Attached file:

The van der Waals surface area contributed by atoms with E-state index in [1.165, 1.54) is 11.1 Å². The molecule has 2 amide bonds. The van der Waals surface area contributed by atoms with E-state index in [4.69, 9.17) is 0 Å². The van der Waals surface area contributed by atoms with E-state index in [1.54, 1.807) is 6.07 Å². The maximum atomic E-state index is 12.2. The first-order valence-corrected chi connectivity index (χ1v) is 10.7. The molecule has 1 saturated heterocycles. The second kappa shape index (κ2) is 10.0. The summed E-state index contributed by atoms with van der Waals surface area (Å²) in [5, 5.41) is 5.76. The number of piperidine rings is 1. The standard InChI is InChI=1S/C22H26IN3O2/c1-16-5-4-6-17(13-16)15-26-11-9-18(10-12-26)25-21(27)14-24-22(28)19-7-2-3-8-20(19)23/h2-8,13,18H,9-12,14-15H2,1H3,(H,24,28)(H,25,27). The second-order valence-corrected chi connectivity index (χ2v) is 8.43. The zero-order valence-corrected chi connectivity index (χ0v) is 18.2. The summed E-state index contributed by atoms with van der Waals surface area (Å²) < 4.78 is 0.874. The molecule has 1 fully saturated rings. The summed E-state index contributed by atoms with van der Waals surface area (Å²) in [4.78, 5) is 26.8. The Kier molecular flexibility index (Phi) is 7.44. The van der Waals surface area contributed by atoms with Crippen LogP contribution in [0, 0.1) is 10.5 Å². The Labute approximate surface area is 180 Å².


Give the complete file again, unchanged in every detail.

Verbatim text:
The van der Waals surface area contributed by atoms with E-state index in [1.165, 1.54) is 11.1 Å². The molecule has 2 amide bonds. The van der Waals surface area contributed by atoms with E-state index in [4.69, 9.17) is 0 Å². The van der Waals surface area contributed by atoms with E-state index in [1.54, 1.807) is 6.07 Å². The maximum atomic E-state index is 12.2. The first-order valence-corrected chi connectivity index (χ1v) is 10.7. The molecule has 1 saturated heterocycles. The second kappa shape index (κ2) is 10.0. The summed E-state index contributed by atoms with van der Waals surface area (Å²) in [5, 5.41) is 5.76. The number of piperidine rings is 1. The standard InChI is InChI=1S/C22H26IN3O2/c1-16-5-4-6-17(13-16)15-26-11-9-18(10-12-26)25-21(27)14-24-22(28)19-7-2-3-8-20(19)23/h2-8,13,18H,9-12,14-15H2,1H3,(H,24,28)(H,25,27). The second-order valence-corrected chi connectivity index (χ2v) is 8.43. The zero-order valence-corrected chi connectivity index (χ0v) is 18.2. The summed E-state index contributed by atoms with van der Waals surface area (Å²) < 4.78 is 0.874. The molecule has 1 fully saturated rings. The summed E-state index contributed by atoms with van der Waals surface area (Å²) in [4.78, 5) is 26.8. The Kier molecular flexibility index (Phi) is 7.44. The van der Waals surface area contributed by atoms with Crippen LogP contribution in [0, 0.1) is 10.5 Å². The Labute approximate surface area is 180 Å².